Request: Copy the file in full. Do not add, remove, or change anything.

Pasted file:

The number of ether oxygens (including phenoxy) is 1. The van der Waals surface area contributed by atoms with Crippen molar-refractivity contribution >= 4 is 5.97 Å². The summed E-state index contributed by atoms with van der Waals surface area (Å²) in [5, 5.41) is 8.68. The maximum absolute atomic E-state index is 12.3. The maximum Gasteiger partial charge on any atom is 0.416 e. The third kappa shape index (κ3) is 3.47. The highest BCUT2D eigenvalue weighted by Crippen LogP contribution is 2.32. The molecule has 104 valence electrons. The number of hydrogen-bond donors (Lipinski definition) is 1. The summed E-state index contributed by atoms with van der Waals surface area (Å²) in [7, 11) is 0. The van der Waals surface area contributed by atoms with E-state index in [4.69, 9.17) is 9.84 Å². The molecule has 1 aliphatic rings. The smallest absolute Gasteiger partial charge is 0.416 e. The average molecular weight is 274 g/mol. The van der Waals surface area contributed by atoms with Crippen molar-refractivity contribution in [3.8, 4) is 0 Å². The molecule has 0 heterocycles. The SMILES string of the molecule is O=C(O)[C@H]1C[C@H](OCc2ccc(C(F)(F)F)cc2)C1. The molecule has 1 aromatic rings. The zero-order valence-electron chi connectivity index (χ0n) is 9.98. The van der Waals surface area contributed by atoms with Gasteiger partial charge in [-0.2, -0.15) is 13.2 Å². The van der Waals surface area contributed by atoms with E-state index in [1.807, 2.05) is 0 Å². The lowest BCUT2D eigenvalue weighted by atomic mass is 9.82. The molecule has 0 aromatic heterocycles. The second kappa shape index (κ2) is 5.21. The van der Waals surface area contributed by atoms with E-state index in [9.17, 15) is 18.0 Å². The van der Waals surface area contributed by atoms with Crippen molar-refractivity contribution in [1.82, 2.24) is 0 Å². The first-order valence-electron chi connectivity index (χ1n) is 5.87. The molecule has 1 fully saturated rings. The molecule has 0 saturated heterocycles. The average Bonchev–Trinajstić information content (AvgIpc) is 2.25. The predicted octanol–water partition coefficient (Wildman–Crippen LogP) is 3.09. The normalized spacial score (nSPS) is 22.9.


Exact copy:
The number of ether oxygens (including phenoxy) is 1. The van der Waals surface area contributed by atoms with Crippen molar-refractivity contribution >= 4 is 5.97 Å². The summed E-state index contributed by atoms with van der Waals surface area (Å²) in [5, 5.41) is 8.68. The maximum absolute atomic E-state index is 12.3. The maximum Gasteiger partial charge on any atom is 0.416 e. The third kappa shape index (κ3) is 3.47. The highest BCUT2D eigenvalue weighted by Crippen LogP contribution is 2.32. The molecule has 104 valence electrons. The number of hydrogen-bond donors (Lipinski definition) is 1. The summed E-state index contributed by atoms with van der Waals surface area (Å²) in [7, 11) is 0. The van der Waals surface area contributed by atoms with E-state index in [4.69, 9.17) is 9.84 Å². The molecule has 1 aliphatic rings. The smallest absolute Gasteiger partial charge is 0.416 e. The average molecular weight is 274 g/mol. The van der Waals surface area contributed by atoms with Crippen molar-refractivity contribution in [3.8, 4) is 0 Å². The molecule has 0 heterocycles. The SMILES string of the molecule is O=C(O)[C@H]1C[C@H](OCc2ccc(C(F)(F)F)cc2)C1. The molecule has 1 aromatic rings. The zero-order valence-electron chi connectivity index (χ0n) is 9.98. The van der Waals surface area contributed by atoms with Gasteiger partial charge in [-0.2, -0.15) is 13.2 Å². The van der Waals surface area contributed by atoms with E-state index in [1.807, 2.05) is 0 Å². The lowest BCUT2D eigenvalue weighted by atomic mass is 9.82. The molecule has 0 aromatic heterocycles. The second kappa shape index (κ2) is 5.21. The van der Waals surface area contributed by atoms with E-state index in [9.17, 15) is 18.0 Å². The van der Waals surface area contributed by atoms with Crippen molar-refractivity contribution in [1.82, 2.24) is 0 Å². The first-order valence-electron chi connectivity index (χ1n) is 5.87. The molecule has 1 fully saturated rings. The molecule has 0 saturated heterocycles. The average Bonchev–Trinajstić information content (AvgIpc) is 2.25. The predicted octanol–water partition coefficient (Wildman–Crippen LogP) is 3.09. The normalized spacial score (nSPS) is 22.9.